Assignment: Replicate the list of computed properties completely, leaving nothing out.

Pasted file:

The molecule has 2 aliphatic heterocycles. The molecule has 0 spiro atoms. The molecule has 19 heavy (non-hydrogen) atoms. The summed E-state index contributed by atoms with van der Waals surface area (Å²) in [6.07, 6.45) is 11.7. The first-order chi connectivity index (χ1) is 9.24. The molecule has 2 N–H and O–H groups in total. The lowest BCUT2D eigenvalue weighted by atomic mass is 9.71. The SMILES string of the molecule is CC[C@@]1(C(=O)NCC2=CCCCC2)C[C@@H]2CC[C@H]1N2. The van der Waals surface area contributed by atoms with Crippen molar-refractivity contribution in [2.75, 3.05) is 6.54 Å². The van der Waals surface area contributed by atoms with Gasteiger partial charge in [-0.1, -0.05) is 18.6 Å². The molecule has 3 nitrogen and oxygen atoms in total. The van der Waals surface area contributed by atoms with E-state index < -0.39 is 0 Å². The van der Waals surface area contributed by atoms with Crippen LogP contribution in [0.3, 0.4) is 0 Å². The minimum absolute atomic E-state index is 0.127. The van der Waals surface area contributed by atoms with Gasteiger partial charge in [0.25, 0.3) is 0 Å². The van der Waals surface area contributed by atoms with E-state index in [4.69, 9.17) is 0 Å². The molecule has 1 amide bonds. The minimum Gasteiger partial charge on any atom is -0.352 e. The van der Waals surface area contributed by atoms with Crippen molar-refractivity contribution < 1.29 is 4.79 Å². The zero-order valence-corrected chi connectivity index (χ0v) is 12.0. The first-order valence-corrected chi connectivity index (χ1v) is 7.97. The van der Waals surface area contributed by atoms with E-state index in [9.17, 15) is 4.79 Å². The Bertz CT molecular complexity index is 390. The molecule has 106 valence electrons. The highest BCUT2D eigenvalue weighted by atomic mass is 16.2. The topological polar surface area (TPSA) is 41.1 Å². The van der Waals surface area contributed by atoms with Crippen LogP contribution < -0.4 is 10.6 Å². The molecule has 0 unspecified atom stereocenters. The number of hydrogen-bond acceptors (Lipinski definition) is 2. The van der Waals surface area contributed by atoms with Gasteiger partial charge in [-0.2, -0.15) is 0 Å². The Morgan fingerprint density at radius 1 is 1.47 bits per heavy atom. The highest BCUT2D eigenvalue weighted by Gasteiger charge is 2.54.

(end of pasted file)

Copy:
The molecule has 2 aliphatic heterocycles. The molecule has 0 spiro atoms. The molecule has 19 heavy (non-hydrogen) atoms. The summed E-state index contributed by atoms with van der Waals surface area (Å²) in [6.07, 6.45) is 11.7. The first-order chi connectivity index (χ1) is 9.24. The molecule has 2 N–H and O–H groups in total. The lowest BCUT2D eigenvalue weighted by atomic mass is 9.71. The SMILES string of the molecule is CC[C@@]1(C(=O)NCC2=CCCCC2)C[C@@H]2CC[C@H]1N2. The van der Waals surface area contributed by atoms with Crippen molar-refractivity contribution in [2.75, 3.05) is 6.54 Å². The van der Waals surface area contributed by atoms with Gasteiger partial charge in [-0.1, -0.05) is 18.6 Å². The molecule has 3 nitrogen and oxygen atoms in total. The van der Waals surface area contributed by atoms with E-state index < -0.39 is 0 Å². The van der Waals surface area contributed by atoms with Crippen LogP contribution in [0.3, 0.4) is 0 Å². The minimum absolute atomic E-state index is 0.127. The van der Waals surface area contributed by atoms with Gasteiger partial charge in [0.25, 0.3) is 0 Å². The van der Waals surface area contributed by atoms with E-state index in [4.69, 9.17) is 0 Å². The molecule has 1 amide bonds. The minimum Gasteiger partial charge on any atom is -0.352 e. The van der Waals surface area contributed by atoms with Crippen molar-refractivity contribution < 1.29 is 4.79 Å². The zero-order valence-corrected chi connectivity index (χ0v) is 12.0. The first-order valence-corrected chi connectivity index (χ1v) is 7.97. The van der Waals surface area contributed by atoms with E-state index in [9.17, 15) is 4.79 Å². The Bertz CT molecular complexity index is 390. The molecule has 106 valence electrons. The highest BCUT2D eigenvalue weighted by atomic mass is 16.2. The topological polar surface area (TPSA) is 41.1 Å². The van der Waals surface area contributed by atoms with Crippen LogP contribution < -0.4 is 10.6 Å². The molecule has 0 unspecified atom stereocenters. The number of hydrogen-bond acceptors (Lipinski definition) is 2. The van der Waals surface area contributed by atoms with Gasteiger partial charge in [-0.2, -0.15) is 0 Å². The Morgan fingerprint density at radius 1 is 1.47 bits per heavy atom. The highest BCUT2D eigenvalue weighted by Gasteiger charge is 2.54.